Saying that Tony Visconti produced some of David Bowie's most innovative albums is the same as saying he produced some of the most innovative albums in rock. It's hard to listen to dance music, alternative rock, electronica, or ambient music without hearing the influence of the Visconti-helmed Bowie/Brian Eno trilogy Low, Heroes, and Lodger.
While wrapping up an article on director Peter Farrelly's adventures trying to get a high-end movie room installed ("Heartbreak Home Theater"), I had a chance to talk to Farrelly about his new movie, The Heartbreak Kid, and about filmmaking in general.
All I knew going into this was that I'd be dealing with a guy who was nuts about restoring stuff. What I ended up with was a glimpse of probably the most unusual home theater that has ever graced these pages.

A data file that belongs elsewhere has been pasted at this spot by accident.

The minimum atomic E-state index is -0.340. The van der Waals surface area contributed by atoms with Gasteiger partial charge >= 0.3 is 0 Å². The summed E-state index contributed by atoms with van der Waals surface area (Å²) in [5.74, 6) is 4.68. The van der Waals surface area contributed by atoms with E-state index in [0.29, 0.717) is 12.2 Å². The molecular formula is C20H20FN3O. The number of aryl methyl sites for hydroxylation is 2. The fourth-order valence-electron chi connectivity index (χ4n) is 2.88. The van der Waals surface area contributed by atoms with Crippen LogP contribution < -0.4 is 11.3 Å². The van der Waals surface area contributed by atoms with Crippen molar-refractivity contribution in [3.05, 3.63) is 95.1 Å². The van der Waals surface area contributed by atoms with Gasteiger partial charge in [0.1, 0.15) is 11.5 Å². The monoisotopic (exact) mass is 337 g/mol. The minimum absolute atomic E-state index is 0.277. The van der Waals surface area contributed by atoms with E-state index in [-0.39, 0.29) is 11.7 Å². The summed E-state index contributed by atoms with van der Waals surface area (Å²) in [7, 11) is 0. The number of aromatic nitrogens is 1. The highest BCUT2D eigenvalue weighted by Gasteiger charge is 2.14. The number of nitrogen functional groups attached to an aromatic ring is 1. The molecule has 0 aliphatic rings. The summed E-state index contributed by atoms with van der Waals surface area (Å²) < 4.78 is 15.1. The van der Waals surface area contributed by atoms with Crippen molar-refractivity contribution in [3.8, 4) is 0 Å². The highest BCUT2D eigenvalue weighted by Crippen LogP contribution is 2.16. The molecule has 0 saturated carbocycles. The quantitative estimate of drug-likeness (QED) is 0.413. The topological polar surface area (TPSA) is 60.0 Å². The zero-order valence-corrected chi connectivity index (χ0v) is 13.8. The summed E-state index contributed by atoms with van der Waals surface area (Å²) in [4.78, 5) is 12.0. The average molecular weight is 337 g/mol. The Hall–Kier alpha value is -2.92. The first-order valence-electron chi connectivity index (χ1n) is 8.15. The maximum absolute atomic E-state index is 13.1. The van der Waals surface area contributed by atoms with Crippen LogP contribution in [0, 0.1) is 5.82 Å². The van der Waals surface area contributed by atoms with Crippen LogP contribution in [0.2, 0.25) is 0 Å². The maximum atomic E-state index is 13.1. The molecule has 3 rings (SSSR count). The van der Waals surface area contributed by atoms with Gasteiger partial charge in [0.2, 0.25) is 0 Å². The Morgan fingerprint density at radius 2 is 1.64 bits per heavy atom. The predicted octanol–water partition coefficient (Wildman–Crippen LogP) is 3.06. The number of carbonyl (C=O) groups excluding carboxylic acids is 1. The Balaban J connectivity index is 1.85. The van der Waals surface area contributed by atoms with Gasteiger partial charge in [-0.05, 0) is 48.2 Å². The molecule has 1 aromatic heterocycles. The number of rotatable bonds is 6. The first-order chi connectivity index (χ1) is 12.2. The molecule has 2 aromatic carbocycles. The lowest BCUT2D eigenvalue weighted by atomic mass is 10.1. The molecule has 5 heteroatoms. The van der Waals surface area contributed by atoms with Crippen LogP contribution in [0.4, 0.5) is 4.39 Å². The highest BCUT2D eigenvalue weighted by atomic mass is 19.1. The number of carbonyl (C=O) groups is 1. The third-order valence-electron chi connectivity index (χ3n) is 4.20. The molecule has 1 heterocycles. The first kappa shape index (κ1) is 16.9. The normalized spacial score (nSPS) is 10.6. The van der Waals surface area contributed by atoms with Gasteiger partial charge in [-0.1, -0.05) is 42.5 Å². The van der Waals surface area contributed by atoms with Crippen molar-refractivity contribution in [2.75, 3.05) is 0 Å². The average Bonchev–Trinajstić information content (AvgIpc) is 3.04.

You wouldn't know it to look at the "mine's bigger than yours" installations featured in some home theater magazines, but having a decent amount of money to spend on a whole-house audio/video system doesn't necessarily translate into gaudy opulence. Or, to put it another way, modesty isn't always dictated by a limited budget.
Some musicians think it's neat to hear their music remixed for surround. Others don't give a damn and let their labels do a remix so they can sell a few more albums. But for performance artists turned media stars Blue Man Group, multichannel sound is a matter of musical survival. Blue Man Group founders Matt Goldman, Phil Stanton, and Chris Wink.
Brothers Peter and Bobby Farrelly are the legendary duo behind some of the most raucous, outrageous, original - and successful - comedies ever, including Dumb & Dumber, There's Something About Mary, and most recently, The Heartbreak Kid.